"The very early big success stories in KM were the oil companies," says Gurteen. "BP was one of the big pioneers, for example, because if you’ve got an oil well in the North Sea that's gone down for some reason, you’re losing a lot of money. If you can fix it a day earlier, you’ve saved serious money. So they invested a lot in KM and video conferencing so that maybe somebody in Venezuela could be able to help out in the North Sea. All of the major oil companies have KM programmes, and it’s saving them millions of dollars a year."
Roger Hammond, director of Knowledge Transitional Services (KnowTS), knows of several examples too, amongst them a multi-national defence organisation that saved £10m through KM at the design stage of a new aircraft.
He also warns that a lack of KM can have a negative effect on companies too. For instance, KnowTS performed a review of international aid organisations and found that field operatives were frantically jetting around from crisis to crisis without passing on what they’d learnt. But when most of your working life is spent in danger zones, a little inside information can go a long way.
"Considering the huge sums of money being spent in these areas and the humanitarian need, the loss of knowledge and learning from these interventions was a major concern," says Hammond.
Building a knowledge culture
The budding HR development manager has a number of options open to them if they want to maximise the benefits of knowledge management. However, the basic principles of KM go against the prevailing corporate culture, where 'knowledge is power', and is not something that is happily shared. The correct atmosphere is needed, and achieving this is an accomplishment in itself. The CIPD advises the following steps:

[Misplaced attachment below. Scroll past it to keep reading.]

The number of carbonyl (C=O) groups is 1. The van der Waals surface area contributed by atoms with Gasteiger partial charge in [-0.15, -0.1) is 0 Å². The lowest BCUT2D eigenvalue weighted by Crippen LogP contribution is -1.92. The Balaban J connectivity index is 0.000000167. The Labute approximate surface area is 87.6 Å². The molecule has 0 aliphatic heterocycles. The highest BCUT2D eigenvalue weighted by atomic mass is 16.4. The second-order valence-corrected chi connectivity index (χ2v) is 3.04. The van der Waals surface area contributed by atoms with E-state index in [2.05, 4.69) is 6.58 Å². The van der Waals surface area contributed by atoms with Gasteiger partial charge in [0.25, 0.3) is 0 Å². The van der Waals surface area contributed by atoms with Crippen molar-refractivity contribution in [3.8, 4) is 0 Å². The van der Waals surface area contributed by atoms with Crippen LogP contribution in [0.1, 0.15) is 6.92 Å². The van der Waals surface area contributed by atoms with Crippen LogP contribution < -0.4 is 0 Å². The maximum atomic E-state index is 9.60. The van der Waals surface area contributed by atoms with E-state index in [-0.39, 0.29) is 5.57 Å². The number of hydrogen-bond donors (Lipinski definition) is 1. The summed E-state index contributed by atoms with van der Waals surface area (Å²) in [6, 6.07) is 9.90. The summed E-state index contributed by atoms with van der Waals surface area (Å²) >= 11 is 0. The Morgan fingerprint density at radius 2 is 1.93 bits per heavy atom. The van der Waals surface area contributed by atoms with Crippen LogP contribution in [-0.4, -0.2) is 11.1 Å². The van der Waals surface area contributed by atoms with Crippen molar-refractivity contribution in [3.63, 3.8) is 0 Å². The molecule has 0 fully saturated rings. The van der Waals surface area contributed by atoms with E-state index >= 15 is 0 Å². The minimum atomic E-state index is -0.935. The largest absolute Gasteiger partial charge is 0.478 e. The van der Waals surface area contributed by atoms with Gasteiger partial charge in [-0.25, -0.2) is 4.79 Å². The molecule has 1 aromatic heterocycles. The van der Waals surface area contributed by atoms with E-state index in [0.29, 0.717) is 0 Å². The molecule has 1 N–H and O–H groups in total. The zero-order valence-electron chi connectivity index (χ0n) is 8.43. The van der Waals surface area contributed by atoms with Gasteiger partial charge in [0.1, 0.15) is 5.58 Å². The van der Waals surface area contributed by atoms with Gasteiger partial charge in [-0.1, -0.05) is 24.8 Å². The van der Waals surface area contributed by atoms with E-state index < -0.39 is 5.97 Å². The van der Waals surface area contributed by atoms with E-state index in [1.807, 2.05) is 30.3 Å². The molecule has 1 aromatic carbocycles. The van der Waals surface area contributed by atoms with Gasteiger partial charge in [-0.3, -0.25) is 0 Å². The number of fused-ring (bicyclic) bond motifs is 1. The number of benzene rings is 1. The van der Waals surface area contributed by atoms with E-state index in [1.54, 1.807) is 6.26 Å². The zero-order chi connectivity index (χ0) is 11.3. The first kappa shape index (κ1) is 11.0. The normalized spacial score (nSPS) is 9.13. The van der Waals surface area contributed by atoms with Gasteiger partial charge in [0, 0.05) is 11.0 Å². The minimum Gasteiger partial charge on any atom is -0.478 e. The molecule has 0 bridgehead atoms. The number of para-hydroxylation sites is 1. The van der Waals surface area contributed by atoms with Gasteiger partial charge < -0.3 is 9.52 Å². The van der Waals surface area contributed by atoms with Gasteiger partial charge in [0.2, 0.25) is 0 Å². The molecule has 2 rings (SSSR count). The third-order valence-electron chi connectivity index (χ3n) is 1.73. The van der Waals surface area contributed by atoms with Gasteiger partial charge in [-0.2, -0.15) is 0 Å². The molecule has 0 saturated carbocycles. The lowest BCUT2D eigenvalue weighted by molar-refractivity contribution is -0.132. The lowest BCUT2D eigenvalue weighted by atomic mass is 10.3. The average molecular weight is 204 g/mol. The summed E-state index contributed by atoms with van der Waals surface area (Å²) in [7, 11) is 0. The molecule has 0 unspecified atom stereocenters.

- Facilitate communities – people-to-people is better than machine-to-people. Organise opportunities for staff with common professional interests to get together and share knowledge. The World Bank calls them 'thematic groups', and BP calls them 'peer assist groups', but the principles are the same. Gurteen says they’re also great for surfacing problems.
- Write your own Yellow Pages – One of the simplest ways of sharing knowledge is to let your organisation know where they can find it. Writing a corporate directory of employee expertise may be a pain, but it’ll be a lot easier than trying to get them to enter it into a database on their own.
- Open things up – Allow everyone access to the company’s knowledge base. Let every individual communicate directly with those who have the required knowledge, and allow every individual to enter knowledge themselves. The emerging technology of Web 2.0 is great for this, according to Gurteen, especially Wikis, if you can persuade senior management to give up the necessary control.
- Remember the individual – individual knowledge management is a key development in the evolution of KM, according to Hammond. While the company will benefit from this pooling of knowledge, what’s in it for them? If you’re keeping track of what your staff know, you’ll also be able to see what they need to know. They’ll appreciate the attention and the opportunity to advance themselves.
These four steps could make a great deal of difference. As well as improving knowledge retention in the face of ever increasing staff turnover, they also foster innovation. One of the most recognisable features of a KM culture is that when things go wrong, it’s seen primarily as an opportunity to learn something. Blame should be absent; and we could all do with knowing a bit less about that.